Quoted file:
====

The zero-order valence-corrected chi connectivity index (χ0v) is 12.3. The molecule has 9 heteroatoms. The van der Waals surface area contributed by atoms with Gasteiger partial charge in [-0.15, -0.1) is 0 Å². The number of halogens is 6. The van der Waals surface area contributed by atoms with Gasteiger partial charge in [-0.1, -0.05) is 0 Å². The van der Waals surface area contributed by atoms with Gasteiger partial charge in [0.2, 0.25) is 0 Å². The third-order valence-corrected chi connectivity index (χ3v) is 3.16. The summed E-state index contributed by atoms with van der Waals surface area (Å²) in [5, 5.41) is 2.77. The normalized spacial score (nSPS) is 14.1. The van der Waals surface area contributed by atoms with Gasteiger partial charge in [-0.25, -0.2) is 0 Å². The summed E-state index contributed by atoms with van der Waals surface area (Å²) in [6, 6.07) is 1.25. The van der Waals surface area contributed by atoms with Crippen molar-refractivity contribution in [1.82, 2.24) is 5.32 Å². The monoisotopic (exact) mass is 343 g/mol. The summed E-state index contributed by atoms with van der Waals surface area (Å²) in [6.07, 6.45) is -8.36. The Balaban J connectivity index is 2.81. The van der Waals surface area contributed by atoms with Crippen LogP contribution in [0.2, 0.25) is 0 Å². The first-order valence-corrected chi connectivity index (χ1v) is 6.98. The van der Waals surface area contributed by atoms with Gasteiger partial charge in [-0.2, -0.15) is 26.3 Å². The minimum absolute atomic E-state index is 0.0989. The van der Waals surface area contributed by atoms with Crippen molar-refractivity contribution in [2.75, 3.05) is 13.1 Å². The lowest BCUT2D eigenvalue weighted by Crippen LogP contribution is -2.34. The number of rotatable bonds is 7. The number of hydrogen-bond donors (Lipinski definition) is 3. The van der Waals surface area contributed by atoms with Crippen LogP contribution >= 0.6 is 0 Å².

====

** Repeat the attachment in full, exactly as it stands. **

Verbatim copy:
The zero-order valence-corrected chi connectivity index (χ0v) is 12.3. The molecule has 9 heteroatoms. The van der Waals surface area contributed by atoms with Gasteiger partial charge in [-0.15, -0.1) is 0 Å². The number of halogens is 6. The van der Waals surface area contributed by atoms with Gasteiger partial charge in [-0.1, -0.05) is 0 Å². The van der Waals surface area contributed by atoms with Gasteiger partial charge in [0.2, 0.25) is 0 Å². The third-order valence-corrected chi connectivity index (χ3v) is 3.16. The summed E-state index contributed by atoms with van der Waals surface area (Å²) in [5, 5.41) is 2.77. The normalized spacial score (nSPS) is 14.1. The van der Waals surface area contributed by atoms with Gasteiger partial charge in [-0.25, -0.2) is 0 Å². The summed E-state index contributed by atoms with van der Waals surface area (Å²) in [6, 6.07) is 1.25. The van der Waals surface area contributed by atoms with Crippen molar-refractivity contribution in [1.82, 2.24) is 5.32 Å². The monoisotopic (exact) mass is 343 g/mol. The summed E-state index contributed by atoms with van der Waals surface area (Å²) in [6.07, 6.45) is -8.36. The Balaban J connectivity index is 2.81. The van der Waals surface area contributed by atoms with Crippen LogP contribution in [0.2, 0.25) is 0 Å². The first-order valence-corrected chi connectivity index (χ1v) is 6.98. The van der Waals surface area contributed by atoms with Gasteiger partial charge in [-0.2, -0.15) is 26.3 Å². The minimum absolute atomic E-state index is 0.0989. The van der Waals surface area contributed by atoms with Crippen molar-refractivity contribution in [2.75, 3.05) is 13.1 Å². The lowest BCUT2D eigenvalue weighted by Crippen LogP contribution is -2.34. The number of rotatable bonds is 7. The number of hydrogen-bond donors (Lipinski definition) is 3. The van der Waals surface area contributed by atoms with Crippen LogP contribution >= 0.6 is 0 Å².